The IJYI Way

Software Delivery the IJYI way

November 06, 2019 IJYI and Ipswich Building Society Season 1 Episode 3
Software Delivery the IJYI way
The IJYI Way
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The IJYI Way
Software Delivery the IJYI way
Nov 06, 2019 Season 1 Episode 3
IJYI and Ipswich Building Society

In this episode of The IJYI Way podcast series we look at software delivery and digital transformation. 

Andrew Walker joins us again as our host with the most (coffee) to bring us a fascinating look at digital transformation. 

It was a really exciting session for us as we had one of our clients join us for the podcast; Jim Overy, Head of IT and Change at Ipswich Building Society. Jim spoke to us about driving digital transformation within Ipswich Building Society and how this is enabling them to improve customer experience. 

Our IJYI lineup is a little different this week, we're delighted to have Robyne Birkby, Senior Business Analyst and Martin Dumbill, Business Development Manager join us alongside our COO Alan Jackson. 

Show Notes Transcript

In this episode of The IJYI Way podcast series we look at software delivery and digital transformation. 

Andrew Walker joins us again as our host with the most (coffee) to bring us a fascinating look at digital transformation. 

It was a really exciting session for us as we had one of our clients join us for the podcast; Jim Overy, Head of IT and Change at Ipswich Building Society. Jim spoke to us about driving digital transformation within Ipswich Building Society and how this is enabling them to improve customer experience.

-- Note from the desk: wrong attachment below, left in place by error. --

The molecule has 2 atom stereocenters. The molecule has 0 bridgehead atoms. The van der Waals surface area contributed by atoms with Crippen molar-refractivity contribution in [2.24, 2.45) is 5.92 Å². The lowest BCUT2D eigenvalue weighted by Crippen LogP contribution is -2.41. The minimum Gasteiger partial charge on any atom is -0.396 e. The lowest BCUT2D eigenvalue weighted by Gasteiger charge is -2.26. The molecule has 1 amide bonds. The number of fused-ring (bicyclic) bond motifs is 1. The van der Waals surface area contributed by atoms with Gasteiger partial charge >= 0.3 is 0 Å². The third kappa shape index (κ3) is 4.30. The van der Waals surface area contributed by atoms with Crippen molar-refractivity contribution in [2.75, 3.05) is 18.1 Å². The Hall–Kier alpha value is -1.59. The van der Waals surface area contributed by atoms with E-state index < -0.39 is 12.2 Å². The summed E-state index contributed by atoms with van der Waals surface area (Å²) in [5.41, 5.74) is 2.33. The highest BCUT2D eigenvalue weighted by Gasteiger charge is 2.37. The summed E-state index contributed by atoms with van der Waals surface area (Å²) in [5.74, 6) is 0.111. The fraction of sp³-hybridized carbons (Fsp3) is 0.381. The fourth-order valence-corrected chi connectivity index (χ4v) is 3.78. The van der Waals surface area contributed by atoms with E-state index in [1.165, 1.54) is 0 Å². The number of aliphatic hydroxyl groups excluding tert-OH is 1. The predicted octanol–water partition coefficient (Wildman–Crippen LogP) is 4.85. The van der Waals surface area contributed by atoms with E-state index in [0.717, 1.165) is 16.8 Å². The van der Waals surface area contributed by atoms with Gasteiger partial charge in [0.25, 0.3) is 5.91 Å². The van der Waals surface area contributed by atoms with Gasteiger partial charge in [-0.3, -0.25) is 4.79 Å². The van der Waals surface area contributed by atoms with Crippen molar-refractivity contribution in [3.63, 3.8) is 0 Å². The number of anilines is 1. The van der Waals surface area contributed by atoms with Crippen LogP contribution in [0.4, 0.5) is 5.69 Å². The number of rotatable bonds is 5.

Our IJYI lineup is a little different this week, we're delighted to have Robyne Birkby, Senior Business Analyst and Martin Dumbill, Business Development Manager join us alongside our COO Alan Jackson. 

Andrew:   0:05
Hello and welcome back to The IJYI Way Podcast coming to you live and direct from sunny Ipswich and IJYI's headquarters here. We've got a really interesting show today because we're talking about software delivery and digital transformation. We have joining us from Ipswich Building Society Jim Ovary, who's the head of IT and Change. Also joining us we have from the IJYI team,  Alan Jackson, Chief Operating Officer, Senior Business Analyst Robin Birkby and we also have on Martin Dumbill who is the business development manager. I'm Andrew Walker. I'm a freelance journalist. I'm sort of like IJYI's Deadbeat Uncle. I stayed over one night after a party and now I live in the loft! Let's kick off today's discussion because it's very interesting. First of all, I'd like to welcome Jim because you are a client which is very exciting. It's just I don't meet clients. They won't let me meet people very often. That's exciting for me and your head of IT and Change at Ipswich Building Society. So presumably your job is driving digital transformation.